Saudi media professionals strive to balance work and health during coronavirus curfew

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The use of technology, allowing journalists to edit and produce daily stories remotely, helps during the coronavirus curfew and restrictions. (AN Photo/ Ahmed Fathi)
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The use of technology, allowing journalists to edit and produce daily stories remotely, helps during the coronavirus curfew and restrictions. (AN Photo/ Ahmed Fathi)
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The use of technology, allowing journalists to edit and produce daily stories remotely, helps during the coronavirus curfew and restrictions. (AN Photo/ Ahmed Fathi)
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Updated 08 April 2020

Saudi media professionals strive to balance work and health during coronavirus curfew

  • The standard race against time to get news stories to readers has been challenged by the outbreak

RIYADH: The news cycle is a hectic environment, and the standard race against time to get news stories to readers has been challenged by the outbreak of the coronavirus disease (COVID-19).

The use of technology, allowing journalists to edit and produce daily stories remotely, helps, but the challenge remains, especially for those required to spend time outside “in the field,” risking their health and the health of their loved ones.

It is also a strange reality for many in the media industry, used to living life at a fast pace.

Dr. Abdullah Al-Jahlan, secretary-general of Saudi Journalists Association, said the association issued a statement to all journalists explaining to them how to work during current circumstances.

Arafat Al-Majed, a reporter for Riyadh Radio Channel, said she had taken online courses whilst in lockdown, using the opportunity for self improvement.

“I am under a lot of pressure because of self-isolation, but I feel happy because I get to spend much more time with the family and get closer to my children,” she said.

Al-Majed has not left home since curfew took effect, and uses online apps for delivery services, making sure to clean and sanitize all the deliveries she receives.

Other reporters, however, said that nothing much had changed in terms reporting and editing news stories.

Saudi journalist Khalid Al-Matrafi said that he was already used to utilizing smart applications and technology in scouting news stories and contacting sources.

The only change to his daily routine, he said, was having the time to read more.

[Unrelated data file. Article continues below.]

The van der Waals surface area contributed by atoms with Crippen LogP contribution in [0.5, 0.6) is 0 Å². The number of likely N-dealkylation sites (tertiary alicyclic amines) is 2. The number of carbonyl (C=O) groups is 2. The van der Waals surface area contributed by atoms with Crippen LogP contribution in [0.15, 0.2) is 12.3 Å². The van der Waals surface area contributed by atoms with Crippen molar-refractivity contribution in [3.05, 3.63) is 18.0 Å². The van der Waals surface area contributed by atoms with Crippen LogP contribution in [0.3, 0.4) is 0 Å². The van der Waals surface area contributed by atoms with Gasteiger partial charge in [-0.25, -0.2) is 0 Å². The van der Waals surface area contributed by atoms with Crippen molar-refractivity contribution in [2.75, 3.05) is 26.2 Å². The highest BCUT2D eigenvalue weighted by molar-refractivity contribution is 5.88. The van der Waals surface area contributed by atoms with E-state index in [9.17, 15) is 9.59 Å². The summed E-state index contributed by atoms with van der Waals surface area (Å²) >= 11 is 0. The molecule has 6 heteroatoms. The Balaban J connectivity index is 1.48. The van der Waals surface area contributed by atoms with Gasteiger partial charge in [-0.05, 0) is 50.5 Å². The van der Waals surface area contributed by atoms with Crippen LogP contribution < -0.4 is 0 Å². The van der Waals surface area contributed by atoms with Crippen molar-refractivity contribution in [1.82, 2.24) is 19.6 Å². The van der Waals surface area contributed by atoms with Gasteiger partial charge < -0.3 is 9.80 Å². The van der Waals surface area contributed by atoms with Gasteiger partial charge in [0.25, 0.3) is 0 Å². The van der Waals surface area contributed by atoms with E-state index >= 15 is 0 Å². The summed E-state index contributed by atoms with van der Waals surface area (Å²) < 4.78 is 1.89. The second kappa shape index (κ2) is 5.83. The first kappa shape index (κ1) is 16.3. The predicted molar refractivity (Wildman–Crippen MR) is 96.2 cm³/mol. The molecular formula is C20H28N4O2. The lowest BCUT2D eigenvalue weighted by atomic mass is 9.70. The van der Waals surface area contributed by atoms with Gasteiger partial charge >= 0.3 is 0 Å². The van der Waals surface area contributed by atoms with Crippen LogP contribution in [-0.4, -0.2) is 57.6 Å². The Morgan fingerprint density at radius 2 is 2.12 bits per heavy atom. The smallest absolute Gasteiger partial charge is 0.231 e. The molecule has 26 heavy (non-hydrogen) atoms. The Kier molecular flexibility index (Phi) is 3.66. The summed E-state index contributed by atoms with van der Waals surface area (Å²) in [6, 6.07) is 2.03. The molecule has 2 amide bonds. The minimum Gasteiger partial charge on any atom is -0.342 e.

Mohammad Al-Bishi, assistant editor-in-chief of Al-Eqtisadiah newspaper, said the new pandemic had made many journalists develop their technological skills to adapt their daily work routine.

“I still work from nine to five on a daily basis. I edit stories and articles and also review the pages of the newspaper before being sent to the press. Al-Eqtisadiah has a good system that allows its staff to work remotely without a glitch,” he said.

The only thing that has changed, in his opinion, is dealing with people, especially sources who he cannot meet in person.

The absence of events is also one of the major changes for media figures, who are used to coverage throughout the year — the news cycle, it seems, has slowed down. He advises field reporters to exercise extreme caution when reporting live or making videos.

Al-Bishi is happy that he spends more quality time with his family now and gets to play with his children and even help with their studies. “My children now know what kind of a cook I am,” he said jokingly.

Salman Al-Qarni, an anchor at Al-Ekhbariya TV channel, said COVID-19 had made him think twice before touching anything or using his hands. He sees sanitizers, gloves and masks everywhere he goes.

“I see the sign ‘don’t touch’ dangling in front of my eyes wherever I go and I think about it even when I hold the mic during an interview,” he said. “I wonder everyday what would be the COVID-19 impact on the stock market. I follow up closely with the stock market developments and wonder if they will ever collapse any moment.”

Lafi Al-Rashidi, a TV anchor, said he reads coronavirus news reports on a daily basis, and follows up closely with the coronavirus news to prepare daily updates on the latest developments of the disease.

“My daughter is concerned because of the disease and my son asks a lot of questions, but I reassure them that we are fine as long as we abide by the Ministry of Health’s instructions,” he said.